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When might we see cultured meat in stores?

30 July 2020

A recent IDTechEx report explores the technologies and market factors involved in the rapidly emerging industries for meat alternatives. 

Cultured meat – meat products artificially grown in a lab without requiring the slaughter of animals – has been attracting headlines. By growing muscle, fat, and connective tissue cells outside the animal, it is possible to produce meat-like products without the environmental and ethical issues associated with conventional meat production. 
 
A 2019 AT Kearney report predicted that most of the meat people eat will not come from animals by 2040, with 35% of global meat intake coming from cultured meat. Investors around the world are reflecting this optimism – in the last five years the field has raised over $300 million in funding, with California start-up Memphis Meats raising $161 million earlier this year.
 
However, no cultured meat company has yet released a product, and nobody is sure when the first products will come out. 

Although technology has advanced and funding has become more available, there are three big hurdles to cross before cultured meat can see its commercial release – price, scale, and regulation.
 
When Dr Mark Post, current CEO of Mosa Meat, unveiled the first cultured burger in 2013, it cost over $250,000 to produce. Things have come a long way since then, with JUST recently saying it could produce a cultured chicken nugget for about $50. However, price remains an issue. The dominant cost component for producing cultured meat is that of growth medium, the nutrient-rich serum that is fed to cells. Growth medium can cost almost $400 per litre  and conventional bioreactors need hundreds of litres to produce a single kg of cultured cells.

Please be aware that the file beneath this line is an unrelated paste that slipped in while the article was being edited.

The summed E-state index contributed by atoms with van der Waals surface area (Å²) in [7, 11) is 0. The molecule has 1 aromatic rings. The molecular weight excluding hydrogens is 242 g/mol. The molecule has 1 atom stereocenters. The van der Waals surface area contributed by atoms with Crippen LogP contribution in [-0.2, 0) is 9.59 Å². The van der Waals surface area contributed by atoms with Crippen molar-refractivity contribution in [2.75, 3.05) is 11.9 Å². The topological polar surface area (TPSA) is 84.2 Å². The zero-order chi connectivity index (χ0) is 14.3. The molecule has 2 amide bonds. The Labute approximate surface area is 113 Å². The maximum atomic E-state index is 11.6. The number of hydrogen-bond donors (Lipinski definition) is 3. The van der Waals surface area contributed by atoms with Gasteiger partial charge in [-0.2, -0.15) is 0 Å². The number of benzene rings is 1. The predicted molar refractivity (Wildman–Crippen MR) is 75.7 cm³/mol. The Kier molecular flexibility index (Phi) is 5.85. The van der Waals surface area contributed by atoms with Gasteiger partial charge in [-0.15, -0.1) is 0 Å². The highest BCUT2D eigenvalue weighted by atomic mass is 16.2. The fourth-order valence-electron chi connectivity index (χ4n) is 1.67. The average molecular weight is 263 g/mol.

However, according to cost calculations in the IDTechEx report, there is no fundamental reason why growth medium could not becheaper, it is just a matter of engineering and scale. The technology exists to produce cultured meat cheaply, it just has not been produced at a commercial scale before. Because this a completely new industry, there is not yet an ecosystem around cultured meat production, meaning many companies are having to do much of the development in-house, rather than being able to rely on partners for bioreactor development, growth medium production, etc. This means that getting everything ready for cultured meat up to a commercial scale takes a lot of time and money.
 
This leads to the next problem – regulatory approval. Before it can be sold commercially, cultured meat must secure regulatory approval, a process that takes around two years in the EU and is likely to take around 18 months in the US, once the process is finalized. No cultured meat company has yet submitted a bid for regulatory approval, however. This is mostly because no company has yet finalized its commercial-scale process, and so cannot say for sure what it will look like, preventing approval on aspects such as safety procedures.
 
Although this may all sound pessimistic, it is important to keep a sense of perspective. Cultured meat is an entirely new industry and it is natural that there will be challenges. Cultured meat has enormous potential to impact global food production, but the industry and its supporters will need to manage expectations in its formative years. 
 
So, when will cultured meat arrive in stores? If everything goes right, it could see a commercial release in some form by around 2023, although it will still be several years before it is widespread across the world’s supermarkets.
 
For more information on this report, please visit www.IDTechEx.com/AltMeat


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